Cops try to decode modus operandi of syndicate that honey-traps victims

In his complaint, the victim told the police that he met one Erica Hernandez on a social networking site and they soon exchanged phone numbers. After a few days, Hernandez called up the complainant – using a number starting with +44, which is the ISD code for UK – and expressed her desire to come to India and visit the complainant’s residence during the tour. Soon, Hernandez also informed that she was supposed to land in Mumbai on November 21, 2014, and come to Delhi on the same day, said the police source.

On November 21, 2014, the complainant received a call from a woman, who claimed to be from the ‘Anti-Money Laundering Department’ of the United Nations. She allegedly informed the complainant that custom officials had detained Hernandez at Mumbai Airport for carrying cash that was not accounted for, and demanded two instalments of Rs 25,000 and Rs 35,000 – to be deposited in two separate bank accounts pertaining to different individuals in Lucknow – for the release of Hernandez. 

The complainant was convinced, as the caller had connected her to Hernandez, who could be heard wailing over the phone. He got Rs 60,000 transferred.

After around five hours, when the self-proclaimed UN officials asked for another instalment of Rs 92,500, the complainant turned suspicious and refused. Then, he enquired the bank about the details of the account to which he had sent money, and later realised that he was duped. He kept the matter to himself for months and finally reported it to police on June 3 and an FIR was registered at the Vasant Vihar police station in south Delhi, said the police source.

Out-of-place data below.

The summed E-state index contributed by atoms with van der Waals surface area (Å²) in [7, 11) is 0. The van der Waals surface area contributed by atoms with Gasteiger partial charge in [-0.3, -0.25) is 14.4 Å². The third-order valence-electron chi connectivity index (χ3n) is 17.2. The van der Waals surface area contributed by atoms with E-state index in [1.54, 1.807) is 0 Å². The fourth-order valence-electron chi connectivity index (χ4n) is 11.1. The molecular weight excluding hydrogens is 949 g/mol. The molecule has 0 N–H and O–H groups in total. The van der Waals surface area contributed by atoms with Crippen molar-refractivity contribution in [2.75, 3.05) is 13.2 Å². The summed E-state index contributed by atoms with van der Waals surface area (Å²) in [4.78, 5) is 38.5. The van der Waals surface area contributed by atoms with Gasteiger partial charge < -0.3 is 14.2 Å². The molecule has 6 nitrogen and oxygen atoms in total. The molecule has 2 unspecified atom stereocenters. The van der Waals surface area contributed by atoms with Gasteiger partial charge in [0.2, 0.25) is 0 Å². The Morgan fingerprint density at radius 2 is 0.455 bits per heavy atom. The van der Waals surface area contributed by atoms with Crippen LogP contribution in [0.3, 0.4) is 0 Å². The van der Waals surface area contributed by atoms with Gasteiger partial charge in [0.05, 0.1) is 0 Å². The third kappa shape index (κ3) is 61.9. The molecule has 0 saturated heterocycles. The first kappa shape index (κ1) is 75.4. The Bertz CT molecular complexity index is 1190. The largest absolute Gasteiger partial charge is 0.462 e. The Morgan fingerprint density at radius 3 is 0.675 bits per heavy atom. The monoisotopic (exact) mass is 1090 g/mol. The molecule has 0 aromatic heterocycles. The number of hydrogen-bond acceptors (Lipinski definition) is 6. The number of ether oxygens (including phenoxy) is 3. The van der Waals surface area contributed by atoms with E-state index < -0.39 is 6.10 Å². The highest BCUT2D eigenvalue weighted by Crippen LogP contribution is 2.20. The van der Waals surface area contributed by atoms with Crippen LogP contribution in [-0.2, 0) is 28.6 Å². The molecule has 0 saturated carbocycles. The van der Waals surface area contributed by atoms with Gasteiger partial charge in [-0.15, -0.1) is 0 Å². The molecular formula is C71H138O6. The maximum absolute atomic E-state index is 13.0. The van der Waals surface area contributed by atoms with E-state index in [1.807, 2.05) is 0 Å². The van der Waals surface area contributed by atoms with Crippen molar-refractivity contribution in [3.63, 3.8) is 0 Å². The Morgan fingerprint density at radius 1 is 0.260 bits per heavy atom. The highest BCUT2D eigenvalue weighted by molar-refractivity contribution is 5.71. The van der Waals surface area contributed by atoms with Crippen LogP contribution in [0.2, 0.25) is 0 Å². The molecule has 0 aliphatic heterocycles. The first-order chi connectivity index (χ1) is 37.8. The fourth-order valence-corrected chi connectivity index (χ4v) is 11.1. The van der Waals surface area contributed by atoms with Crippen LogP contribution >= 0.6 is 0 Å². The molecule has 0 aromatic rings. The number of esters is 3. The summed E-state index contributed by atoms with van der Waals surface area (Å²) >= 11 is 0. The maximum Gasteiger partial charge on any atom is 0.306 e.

In April 2015, the Crime Branch of Delhi Police busted a similar <g data-gr-id="39">syndicate,</g> after they arrested a woman and his Nigerian associate for duping an Arunachal Pradesh-based doctor using the same modus operandi. Interestingly, in that case the woman – who was later identified as one Anita from Delhi – also introduced herself as Miss Hernandez from UK, and had allegedly called the doctor to Delhi to sell him a <g data-gr-id="37">life saving</g> drug. During interrogation, the duo claimed to have cheated several professionals in Delhi and other metro cities.

However, Crime Branch officials could not confirm whether it is the same gang which could be continuing its operations in Delhi.

Within one week of the police stumbling upon the aforementioned case, the Special Cell of Delhi Police busted another such syndicate. This time, a woman from Nagaland and her Nigerian associate, who claimed to be a bachelor from UK and was reportedly looking for a prospective bride, had honey-trapped a Delhi-based woman, who works as an executive in an MNC.
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